Welcome to Europe Language Jobs’ 30 Day Challenge to get a job! Today is the first day of posting our informative content and we will be suggesting 10 essential self-reflection questions to help you figure out which way to go with your professional development. Self-reflection is a key part of the job search - but all too often it is ignored. That is why we are setting up the tone on Day 1 with questions regarding your personal preferences and qualities on the job to help you decide on the right career for you.
Committing to a career can be a big decision, so the consideration that goes into it should never be taken lightly. If done well, it can land you in a job in which you are both successful and happy. Today we will build on this self-reflection, with 10 of the most important questions when considering a new career path. There are no right or wrong answers - as long as you are being true to yourself!
This question is one of the most important when considering your career path. It can determine your productivity, efficiency, and how well you enjoy the work you are doing. Obviously, most people aren’t strictly orientated to work within a team or individually, but knowing which way you lean further towards can help in understanding which career best suits you.
This question is important if you are looking to expand your horizons, especially in the current fast-changing working environment. More and more companies are considering the options for more flexible work conditions with work from home schedules. This makes it important for you to know if you find these alternatives beneficial or discouraging.
Similar to the previous question, it’s important to know whether you enjoy working around other people. This doesn't necessarily mean within a team, but more whether you work more efficiently when other people are around or not. Furthermore, in order to work remotely, you are required to be self-disciplined and driven. These are serious things to consider before working remotely.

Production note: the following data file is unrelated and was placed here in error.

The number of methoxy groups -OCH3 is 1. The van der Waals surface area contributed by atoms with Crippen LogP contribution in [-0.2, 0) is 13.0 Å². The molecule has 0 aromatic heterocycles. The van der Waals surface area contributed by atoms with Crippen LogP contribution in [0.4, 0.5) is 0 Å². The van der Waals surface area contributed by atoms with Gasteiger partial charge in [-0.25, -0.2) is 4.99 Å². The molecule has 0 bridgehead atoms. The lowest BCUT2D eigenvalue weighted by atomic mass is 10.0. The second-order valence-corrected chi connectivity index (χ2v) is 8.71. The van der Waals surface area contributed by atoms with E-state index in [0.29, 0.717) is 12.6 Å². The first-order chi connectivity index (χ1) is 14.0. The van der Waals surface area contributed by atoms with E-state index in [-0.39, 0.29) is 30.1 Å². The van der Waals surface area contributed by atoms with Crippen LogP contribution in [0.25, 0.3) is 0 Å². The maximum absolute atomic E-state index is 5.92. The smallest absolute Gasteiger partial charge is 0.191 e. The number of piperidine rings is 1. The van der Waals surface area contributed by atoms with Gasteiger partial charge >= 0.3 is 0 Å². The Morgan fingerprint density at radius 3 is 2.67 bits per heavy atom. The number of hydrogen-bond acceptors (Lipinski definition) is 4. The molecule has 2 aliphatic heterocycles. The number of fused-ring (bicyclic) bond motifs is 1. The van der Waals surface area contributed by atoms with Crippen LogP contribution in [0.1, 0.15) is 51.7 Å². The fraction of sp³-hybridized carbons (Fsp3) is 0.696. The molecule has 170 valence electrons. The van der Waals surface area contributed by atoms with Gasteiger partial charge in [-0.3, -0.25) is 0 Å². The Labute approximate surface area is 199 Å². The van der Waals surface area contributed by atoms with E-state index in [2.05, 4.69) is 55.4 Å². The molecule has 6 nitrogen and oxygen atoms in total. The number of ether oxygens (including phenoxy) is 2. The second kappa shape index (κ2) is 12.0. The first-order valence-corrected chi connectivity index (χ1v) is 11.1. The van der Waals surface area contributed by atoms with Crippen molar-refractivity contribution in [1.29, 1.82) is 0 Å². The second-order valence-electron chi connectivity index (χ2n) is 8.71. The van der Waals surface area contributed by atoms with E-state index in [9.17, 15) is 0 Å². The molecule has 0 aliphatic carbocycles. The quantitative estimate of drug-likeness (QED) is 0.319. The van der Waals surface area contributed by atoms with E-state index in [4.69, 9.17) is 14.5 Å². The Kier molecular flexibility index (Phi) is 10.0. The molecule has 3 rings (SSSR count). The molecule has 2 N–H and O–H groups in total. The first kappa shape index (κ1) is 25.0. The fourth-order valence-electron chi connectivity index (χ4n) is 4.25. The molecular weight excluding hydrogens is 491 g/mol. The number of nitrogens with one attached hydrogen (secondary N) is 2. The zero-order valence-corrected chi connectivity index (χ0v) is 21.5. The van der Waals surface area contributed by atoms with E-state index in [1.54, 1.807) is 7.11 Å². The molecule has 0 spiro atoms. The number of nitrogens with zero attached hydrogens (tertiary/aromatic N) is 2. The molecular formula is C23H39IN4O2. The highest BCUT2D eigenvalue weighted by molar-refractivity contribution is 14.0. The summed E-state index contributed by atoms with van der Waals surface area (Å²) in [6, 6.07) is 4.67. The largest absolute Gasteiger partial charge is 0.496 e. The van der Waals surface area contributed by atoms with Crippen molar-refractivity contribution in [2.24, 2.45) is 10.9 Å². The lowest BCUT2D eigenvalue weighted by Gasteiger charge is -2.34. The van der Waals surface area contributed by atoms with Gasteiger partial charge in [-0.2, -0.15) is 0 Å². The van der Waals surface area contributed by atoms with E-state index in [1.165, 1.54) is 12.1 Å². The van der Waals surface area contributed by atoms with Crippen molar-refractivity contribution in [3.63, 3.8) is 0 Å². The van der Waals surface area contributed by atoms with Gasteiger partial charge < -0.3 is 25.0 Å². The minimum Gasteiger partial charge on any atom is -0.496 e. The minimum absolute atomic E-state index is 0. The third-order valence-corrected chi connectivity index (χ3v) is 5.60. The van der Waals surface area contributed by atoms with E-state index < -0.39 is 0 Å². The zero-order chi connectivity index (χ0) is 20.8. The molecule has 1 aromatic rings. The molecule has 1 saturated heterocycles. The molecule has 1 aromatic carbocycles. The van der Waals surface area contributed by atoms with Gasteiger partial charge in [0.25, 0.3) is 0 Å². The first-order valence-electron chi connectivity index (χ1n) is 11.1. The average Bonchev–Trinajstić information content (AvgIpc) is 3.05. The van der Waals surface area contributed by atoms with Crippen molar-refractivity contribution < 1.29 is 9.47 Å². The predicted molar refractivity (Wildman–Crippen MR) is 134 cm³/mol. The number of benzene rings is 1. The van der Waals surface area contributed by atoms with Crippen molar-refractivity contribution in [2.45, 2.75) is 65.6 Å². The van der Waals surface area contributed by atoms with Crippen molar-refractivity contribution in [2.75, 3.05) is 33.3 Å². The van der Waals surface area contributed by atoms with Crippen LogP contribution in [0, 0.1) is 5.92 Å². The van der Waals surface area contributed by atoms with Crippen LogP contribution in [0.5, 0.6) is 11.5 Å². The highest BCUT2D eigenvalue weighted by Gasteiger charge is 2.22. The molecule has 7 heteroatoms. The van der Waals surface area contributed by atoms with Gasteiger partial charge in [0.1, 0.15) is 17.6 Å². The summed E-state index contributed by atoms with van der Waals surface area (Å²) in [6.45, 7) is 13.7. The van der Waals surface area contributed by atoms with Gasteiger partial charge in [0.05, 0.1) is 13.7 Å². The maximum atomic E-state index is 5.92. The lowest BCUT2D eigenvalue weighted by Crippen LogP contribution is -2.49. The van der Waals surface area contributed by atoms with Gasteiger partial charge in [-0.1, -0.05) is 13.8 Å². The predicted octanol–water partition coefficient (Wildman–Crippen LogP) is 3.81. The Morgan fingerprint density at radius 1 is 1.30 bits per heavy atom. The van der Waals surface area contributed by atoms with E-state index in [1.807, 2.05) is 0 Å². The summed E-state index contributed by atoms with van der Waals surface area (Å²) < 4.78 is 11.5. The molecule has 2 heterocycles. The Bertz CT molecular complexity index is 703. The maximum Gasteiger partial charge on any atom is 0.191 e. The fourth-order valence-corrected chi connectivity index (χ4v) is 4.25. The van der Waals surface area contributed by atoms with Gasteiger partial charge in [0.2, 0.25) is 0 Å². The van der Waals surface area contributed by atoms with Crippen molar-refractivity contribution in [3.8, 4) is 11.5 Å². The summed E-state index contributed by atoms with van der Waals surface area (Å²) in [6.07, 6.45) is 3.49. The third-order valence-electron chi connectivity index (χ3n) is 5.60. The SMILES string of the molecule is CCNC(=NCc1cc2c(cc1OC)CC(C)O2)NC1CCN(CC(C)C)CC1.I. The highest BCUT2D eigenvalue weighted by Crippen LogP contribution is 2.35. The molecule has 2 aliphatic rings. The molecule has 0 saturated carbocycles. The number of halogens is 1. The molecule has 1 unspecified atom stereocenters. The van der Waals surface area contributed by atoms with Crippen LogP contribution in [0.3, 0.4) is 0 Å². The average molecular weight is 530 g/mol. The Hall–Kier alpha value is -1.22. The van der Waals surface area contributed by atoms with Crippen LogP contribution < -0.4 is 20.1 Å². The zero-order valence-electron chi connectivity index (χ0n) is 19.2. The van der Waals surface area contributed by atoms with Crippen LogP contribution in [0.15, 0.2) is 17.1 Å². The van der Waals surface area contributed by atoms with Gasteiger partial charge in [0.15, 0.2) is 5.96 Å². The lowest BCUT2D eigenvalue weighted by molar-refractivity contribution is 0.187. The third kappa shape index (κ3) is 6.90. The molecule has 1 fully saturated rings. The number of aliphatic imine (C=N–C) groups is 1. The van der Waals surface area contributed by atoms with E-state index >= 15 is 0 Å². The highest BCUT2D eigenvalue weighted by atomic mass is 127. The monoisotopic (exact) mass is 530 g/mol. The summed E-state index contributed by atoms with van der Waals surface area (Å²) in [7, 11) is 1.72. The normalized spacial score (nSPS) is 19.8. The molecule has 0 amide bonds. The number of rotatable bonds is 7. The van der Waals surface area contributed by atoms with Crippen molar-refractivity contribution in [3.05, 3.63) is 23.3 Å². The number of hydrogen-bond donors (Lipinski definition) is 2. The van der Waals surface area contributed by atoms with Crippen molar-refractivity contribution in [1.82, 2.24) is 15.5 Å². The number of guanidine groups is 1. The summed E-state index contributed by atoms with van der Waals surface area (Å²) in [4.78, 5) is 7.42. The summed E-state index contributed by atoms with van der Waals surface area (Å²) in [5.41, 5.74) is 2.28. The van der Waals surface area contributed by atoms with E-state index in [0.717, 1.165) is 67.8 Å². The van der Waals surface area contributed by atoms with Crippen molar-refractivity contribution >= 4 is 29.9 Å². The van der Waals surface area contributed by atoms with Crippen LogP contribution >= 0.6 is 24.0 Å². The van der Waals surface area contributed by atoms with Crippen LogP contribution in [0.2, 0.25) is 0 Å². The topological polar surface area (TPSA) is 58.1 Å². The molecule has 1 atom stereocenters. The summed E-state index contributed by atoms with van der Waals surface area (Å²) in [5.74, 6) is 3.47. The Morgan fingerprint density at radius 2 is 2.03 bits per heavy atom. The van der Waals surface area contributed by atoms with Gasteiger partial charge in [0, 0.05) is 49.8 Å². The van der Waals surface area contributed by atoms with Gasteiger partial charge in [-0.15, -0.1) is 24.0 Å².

Another thing to consider when you are asking yourself this question is whether or not you will miss being part of a community environment. Yes, your colleagues and workmates will inevitably get on your nerves at some point, however, you may rather be annoyed once in a while than be by yourself all the time. Therefore, if you are someone who can’t spend too much time on their own, remote work is likely not for you.
However, even if that is the case for you, you can still find ways around feeling lonely while working from home. As freelancing and remote work are becoming increasingly popular, more and more co-working spaces pop up around cities. Even in shopping centres, more often than not you can stumble upon a place where you can bring your laptop, your favourite travel mug filled with freshly brewed coffee or tea, a snack, and get your work done in the company of others. It may not be the same as working alongside the same colleagues every day and forming long-lasting friendships, but it is good for making connections and, who knows, maybe you will meet a working buddy or a future business partner? Co-working spaces connect the flexibility of remote work with the impression of working at an office. The best of both worlds, so to say.